We all know that adding spices to a bland, colorless dish can transform it into a delicious culinary treat. But did you know that those very same spices are also providing health benefits? Other cultures have been using spices for color, aroma, flavor and healing for centuries. Many of the hundreds of spices out there have medicinal properties. Fortunately there are a few standouts, some of which are already in your spice rack. For the purpose of simplicity we’re going to focus on the big 5: Turmeric, Cardamom, Ginger Cinnamon and Fennel. Each one supports your well-being and is versatile enough to be used in savory entrees, sweet desserts, soups or beverages. They are also affordable and easily sourced.
Native to India, and a member of the ginger family, turmeric is a bright yellow spice that is mildly aromatic with a slightly peppery and subtle ginger taste. It is a popular culinary spice with an impressive list of health benefits. The plant root contains curcumin - a powerful antioxidant with effective anti-inflammatory properties. Studies suggest that Turmeric can be effective for high cholesterol, osteoarthritis and digestive disorders. In traditional Ayurvedic medicine, it is used to help treat skin, upper respiratory tract and digestive system ailments.
Add freshly grated or powdered turmeric to any dish. It pairs well with chicken, fish, lentil and rice dishes. It can also be added to vinaigrettes, soups and popular health drinks such as golden milk.
Cardamom, also in the ginger family, is an earthy spice that grows in pods. Black and green pods are the most commonly harvested types of cardamom seeds. The green seeds have a slightly sweet and citrus flavor that work well in both sweet and savory dishes. The black seeds have a smoky, menthol flavor that best suited to savory dishes.
Cardamom has many helpful and varied health benefits. It activates digestive enzymes that appear to help intestinal spasms, gas, bloating and constipation, and it helps fight infections by inhibiting the growth of bacteria and viruses. In some cultures, it is common to chew on pods to help freshen breath.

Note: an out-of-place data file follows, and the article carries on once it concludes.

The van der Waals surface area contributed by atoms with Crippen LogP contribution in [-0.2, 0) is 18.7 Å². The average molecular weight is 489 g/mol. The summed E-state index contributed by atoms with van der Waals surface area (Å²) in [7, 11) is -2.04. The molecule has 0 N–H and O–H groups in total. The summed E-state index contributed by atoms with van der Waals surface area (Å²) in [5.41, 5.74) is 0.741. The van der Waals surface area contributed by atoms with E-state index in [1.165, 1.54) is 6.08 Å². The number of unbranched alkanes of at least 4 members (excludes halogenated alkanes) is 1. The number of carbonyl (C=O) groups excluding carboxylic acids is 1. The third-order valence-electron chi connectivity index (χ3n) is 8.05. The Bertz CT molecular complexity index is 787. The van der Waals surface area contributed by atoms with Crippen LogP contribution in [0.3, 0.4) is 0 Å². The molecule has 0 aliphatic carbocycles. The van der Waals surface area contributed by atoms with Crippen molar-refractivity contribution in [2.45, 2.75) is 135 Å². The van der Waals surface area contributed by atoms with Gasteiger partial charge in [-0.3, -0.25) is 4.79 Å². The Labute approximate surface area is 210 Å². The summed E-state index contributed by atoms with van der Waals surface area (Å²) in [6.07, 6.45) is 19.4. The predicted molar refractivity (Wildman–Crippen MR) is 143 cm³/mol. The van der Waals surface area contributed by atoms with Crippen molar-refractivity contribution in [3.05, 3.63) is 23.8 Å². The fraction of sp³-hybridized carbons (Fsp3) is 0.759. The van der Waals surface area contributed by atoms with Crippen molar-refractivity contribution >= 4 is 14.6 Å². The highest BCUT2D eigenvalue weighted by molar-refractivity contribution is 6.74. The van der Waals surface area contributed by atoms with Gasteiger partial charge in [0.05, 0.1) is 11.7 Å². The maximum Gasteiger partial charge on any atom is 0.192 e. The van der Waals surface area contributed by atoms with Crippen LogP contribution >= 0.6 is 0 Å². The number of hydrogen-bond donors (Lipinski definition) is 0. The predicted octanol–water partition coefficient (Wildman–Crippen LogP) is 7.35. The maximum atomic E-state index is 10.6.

Cardamom is a versatile spice used in many different world cuisines. It is featured in Indian curries and beverages like chai, and a key component in Nordic pickled dishes and baked goods. It is also the central flavor and aroma of Middle Eastern meat dishes, desserts and coffee.
A tropical plant native to East Asia, India and China, ginger root is one of the most widely used spices in the world. Used fresh or in powdered form, ginger is characterized as a hot spice with a zesty flavor. It has been used for centuries to treat nausea, flatulence, indigestion and diarrhea. There is also some evidence that ginger tea is thought to boost immunity, fight respiratory problems, improve blood circulation, and relieve menstrual discomfort.
Ginger is widely used in Asian dishes. It enhances the flavor of chicken, vegetables, soups, baked goods and even ice cream.
This popular and delicious spice is sourced from tree bark native to parts of Asia and Sri Lanka. Loaded with antioxidants, cinnamon helps protect the body from oxidative damage and has anti-inflammatory properties that help fight infection. Research suggests it may support healthy heart function by stabilizing blood sugar. Cinnamon is also associated with reduced cholesterol, triglyceride and blood pressure levels.
Cinnamon punches up sweetings in pastries, pies and puddings, and is often sprinkled on warm beverages. It is also a key ingredient in curries, tagine, biryani and various types of the mixed rice dishes.
A member of the parsley family, the fennel plant has the distinction of being used as a vegetable, herb and spice. The bulb doubles as a vegetable in many dishes, the feathery are commonly used as fresh herbs, and the dried seeds can be found in the spice aisles (and in some teas). The seeds have a sweet, anise flavor similar to licorice and are rich in minerals and fiber.
Medicinally, fennel seeds may help relieve constipation, heartburn, intestinal gas and bloating. Studies suggest that it may also reduce symptoms associated with irritable bowel syndrome and colic.
Many cultures use fennel seeds in both savory and sweet dishes and brewed teas. In Mediterranean cuisines fennel seeds are commonly added to pasta sauces, sausages, fish dishes and cookies. Indian recipes call for fennel seeds in curries, vegetable dishes and bread. It can also be chewed after a meal to freshen the breath.